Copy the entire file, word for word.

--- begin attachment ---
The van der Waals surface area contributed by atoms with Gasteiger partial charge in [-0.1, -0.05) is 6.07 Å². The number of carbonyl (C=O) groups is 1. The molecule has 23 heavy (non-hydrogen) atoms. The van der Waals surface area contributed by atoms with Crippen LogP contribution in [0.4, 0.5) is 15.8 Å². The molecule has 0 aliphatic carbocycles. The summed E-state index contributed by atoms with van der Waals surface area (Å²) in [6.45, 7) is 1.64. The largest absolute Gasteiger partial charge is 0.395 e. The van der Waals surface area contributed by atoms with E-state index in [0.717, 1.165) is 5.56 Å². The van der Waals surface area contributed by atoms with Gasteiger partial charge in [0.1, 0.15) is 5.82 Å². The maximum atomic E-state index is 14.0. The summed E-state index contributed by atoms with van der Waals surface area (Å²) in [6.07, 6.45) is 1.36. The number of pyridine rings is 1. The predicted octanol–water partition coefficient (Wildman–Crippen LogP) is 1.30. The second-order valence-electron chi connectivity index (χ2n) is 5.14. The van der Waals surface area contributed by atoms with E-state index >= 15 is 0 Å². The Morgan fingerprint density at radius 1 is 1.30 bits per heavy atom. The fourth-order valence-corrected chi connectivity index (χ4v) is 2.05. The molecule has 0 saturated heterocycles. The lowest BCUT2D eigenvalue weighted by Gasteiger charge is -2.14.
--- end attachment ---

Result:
The van der Waals surface area contributed by atoms with Gasteiger partial charge in [-0.1, -0.05) is 6.07 Å². The number of carbonyl (C=O) groups is 1. The molecule has 23 heavy (non-hydrogen) atoms. The van der Waals surface area contributed by atoms with Crippen LogP contribution in [0.4, 0.5) is 15.8 Å². The molecule has 0 aliphatic carbocycles. The summed E-state index contributed by atoms with van der Waals surface area (Å²) in [6.45, 7) is 1.64. The largest absolute Gasteiger partial charge is 0.395 e. The van der Waals surface area contributed by atoms with E-state index in [0.717, 1.165) is 5.56 Å². The van der Waals surface area contributed by atoms with Gasteiger partial charge in [0.1, 0.15) is 5.82 Å². The maximum atomic E-state index is 14.0. The summed E-state index contributed by atoms with van der Waals surface area (Å²) in [6.07, 6.45) is 1.36. The number of pyridine rings is 1. The predicted octanol–water partition coefficient (Wildman–Crippen LogP) is 1.30. The second-order valence-electron chi connectivity index (χ2n) is 5.14. The van der Waals surface area contributed by atoms with E-state index >= 15 is 0 Å². The Morgan fingerprint density at radius 1 is 1.30 bits per heavy atom. The fourth-order valence-corrected chi connectivity index (χ4v) is 2.05. The molecule has 0 saturated heterocycles. The lowest BCUT2D eigenvalue weighted by Gasteiger charge is -2.14.